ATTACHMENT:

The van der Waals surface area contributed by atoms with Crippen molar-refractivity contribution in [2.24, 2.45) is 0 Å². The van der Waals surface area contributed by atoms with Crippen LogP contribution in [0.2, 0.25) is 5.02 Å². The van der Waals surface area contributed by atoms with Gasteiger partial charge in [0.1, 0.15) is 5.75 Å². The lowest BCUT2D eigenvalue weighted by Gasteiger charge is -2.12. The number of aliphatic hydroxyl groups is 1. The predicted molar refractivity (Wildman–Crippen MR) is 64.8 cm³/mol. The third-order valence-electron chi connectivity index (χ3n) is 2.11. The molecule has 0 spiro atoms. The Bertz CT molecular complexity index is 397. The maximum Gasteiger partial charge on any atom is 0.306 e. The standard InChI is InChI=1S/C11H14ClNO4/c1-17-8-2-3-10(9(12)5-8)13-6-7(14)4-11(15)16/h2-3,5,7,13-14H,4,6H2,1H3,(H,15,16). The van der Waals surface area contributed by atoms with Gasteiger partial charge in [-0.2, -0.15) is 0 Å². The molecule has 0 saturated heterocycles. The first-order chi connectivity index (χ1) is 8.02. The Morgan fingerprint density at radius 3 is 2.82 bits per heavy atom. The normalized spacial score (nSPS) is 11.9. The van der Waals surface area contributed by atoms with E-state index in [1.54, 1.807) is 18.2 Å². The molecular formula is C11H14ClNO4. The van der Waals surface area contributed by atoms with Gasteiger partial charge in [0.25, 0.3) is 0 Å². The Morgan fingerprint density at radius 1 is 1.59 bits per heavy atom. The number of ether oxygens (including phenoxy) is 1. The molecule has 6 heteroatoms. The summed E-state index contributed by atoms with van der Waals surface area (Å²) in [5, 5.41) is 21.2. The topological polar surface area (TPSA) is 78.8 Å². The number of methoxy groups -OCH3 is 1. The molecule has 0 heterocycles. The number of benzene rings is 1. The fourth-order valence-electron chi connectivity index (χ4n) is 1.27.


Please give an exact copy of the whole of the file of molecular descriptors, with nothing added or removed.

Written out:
The van der Waals surface area contributed by atoms with Crippen molar-refractivity contribution in [2.24, 2.45) is 0 Å². The van der Waals surface area contributed by atoms with Crippen LogP contribution in [0.2, 0.25) is 5.02 Å². The van der Waals surface area contributed by atoms with Gasteiger partial charge in [0.1, 0.15) is 5.75 Å². The lowest BCUT2D eigenvalue weighted by Gasteiger charge is -2.12. The number of aliphatic hydroxyl groups is 1. The predicted molar refractivity (Wildman–Crippen MR) is 64.8 cm³/mol. The third-order valence-electron chi connectivity index (χ3n) is 2.11. The molecule has 0 spiro atoms. The Bertz CT molecular complexity index is 397. The maximum Gasteiger partial charge on any atom is 0.306 e. The standard InChI is InChI=1S/C11H14ClNO4/c1-17-8-2-3-10(9(12)5-8)13-6-7(14)4-11(15)16/h2-3,5,7,13-14H,4,6H2,1H3,(H,15,16). The van der Waals surface area contributed by atoms with Gasteiger partial charge in [-0.2, -0.15) is 0 Å². The molecule has 0 saturated heterocycles. The first-order chi connectivity index (χ1) is 8.02. The Morgan fingerprint density at radius 3 is 2.82 bits per heavy atom. The normalized spacial score (nSPS) is 11.9. The van der Waals surface area contributed by atoms with E-state index in [1.54, 1.807) is 18.2 Å². The molecular formula is C11H14ClNO4. The van der Waals surface area contributed by atoms with Gasteiger partial charge in [0.25, 0.3) is 0 Å². The Morgan fingerprint density at radius 1 is 1.59 bits per heavy atom. The number of ether oxygens (including phenoxy) is 1. The molecule has 6 heteroatoms. The summed E-state index contributed by atoms with van der Waals surface area (Å²) in [5, 5.41) is 21.2. The topological polar surface area (TPSA) is 78.8 Å². The number of methoxy groups -OCH3 is 1. The molecule has 0 heterocycles. The number of benzene rings is 1. The fourth-order valence-electron chi connectivity index (χ4n) is 1.27.